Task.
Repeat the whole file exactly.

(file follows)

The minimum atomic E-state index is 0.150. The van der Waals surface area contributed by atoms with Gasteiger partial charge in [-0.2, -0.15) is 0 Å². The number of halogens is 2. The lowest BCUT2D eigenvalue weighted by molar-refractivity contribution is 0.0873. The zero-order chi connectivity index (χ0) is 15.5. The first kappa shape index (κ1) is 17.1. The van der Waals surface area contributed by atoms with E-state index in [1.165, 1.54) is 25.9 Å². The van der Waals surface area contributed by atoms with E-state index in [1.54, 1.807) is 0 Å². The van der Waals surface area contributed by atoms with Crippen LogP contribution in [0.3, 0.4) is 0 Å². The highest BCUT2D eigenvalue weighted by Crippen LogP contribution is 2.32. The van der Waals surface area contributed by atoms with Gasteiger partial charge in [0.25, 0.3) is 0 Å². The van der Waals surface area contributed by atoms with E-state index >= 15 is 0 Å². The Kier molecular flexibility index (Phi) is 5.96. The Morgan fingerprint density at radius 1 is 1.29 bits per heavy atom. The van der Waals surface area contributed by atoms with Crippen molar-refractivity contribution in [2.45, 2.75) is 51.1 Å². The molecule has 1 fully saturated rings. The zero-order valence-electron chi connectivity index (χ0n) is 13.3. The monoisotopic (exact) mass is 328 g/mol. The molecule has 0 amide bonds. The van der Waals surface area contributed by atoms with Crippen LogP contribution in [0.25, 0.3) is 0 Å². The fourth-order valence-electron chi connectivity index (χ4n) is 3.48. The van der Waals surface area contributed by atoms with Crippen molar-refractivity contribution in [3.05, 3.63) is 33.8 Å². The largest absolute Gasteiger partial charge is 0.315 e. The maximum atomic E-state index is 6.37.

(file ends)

The minimum atomic E-state index is 0.150. The van der Waals surface area contributed by atoms with Gasteiger partial charge in [-0.2, -0.15) is 0 Å². The number of halogens is 2. The lowest BCUT2D eigenvalue weighted by molar-refractivity contribution is 0.0873. The zero-order chi connectivity index (χ0) is 15.5. The first kappa shape index (κ1) is 17.1. The van der Waals surface area contributed by atoms with E-state index in [1.165, 1.54) is 25.9 Å². The van der Waals surface area contributed by atoms with E-state index in [1.54, 1.807) is 0 Å². The van der Waals surface area contributed by atoms with Crippen LogP contribution in [0.3, 0.4) is 0 Å². The highest BCUT2D eigenvalue weighted by Crippen LogP contribution is 2.32. The van der Waals surface area contributed by atoms with Gasteiger partial charge in [0.25, 0.3) is 0 Å². The van der Waals surface area contributed by atoms with E-state index >= 15 is 0 Å². The Kier molecular flexibility index (Phi) is 5.96. The Morgan fingerprint density at radius 1 is 1.29 bits per heavy atom. The van der Waals surface area contributed by atoms with Crippen molar-refractivity contribution in [2.45, 2.75) is 51.1 Å². The molecule has 1 fully saturated rings. The zero-order valence-electron chi connectivity index (χ0n) is 13.3. The monoisotopic (exact) mass is 328 g/mol. The molecule has 0 amide bonds. The van der Waals surface area contributed by atoms with Crippen LogP contribution in [0.25, 0.3) is 0 Å². The fourth-order valence-electron chi connectivity index (χ4n) is 3.48. The van der Waals surface area contributed by atoms with Crippen molar-refractivity contribution in [3.05, 3.63) is 33.8 Å². The largest absolute Gasteiger partial charge is 0.315 e. The maximum atomic E-state index is 6.37.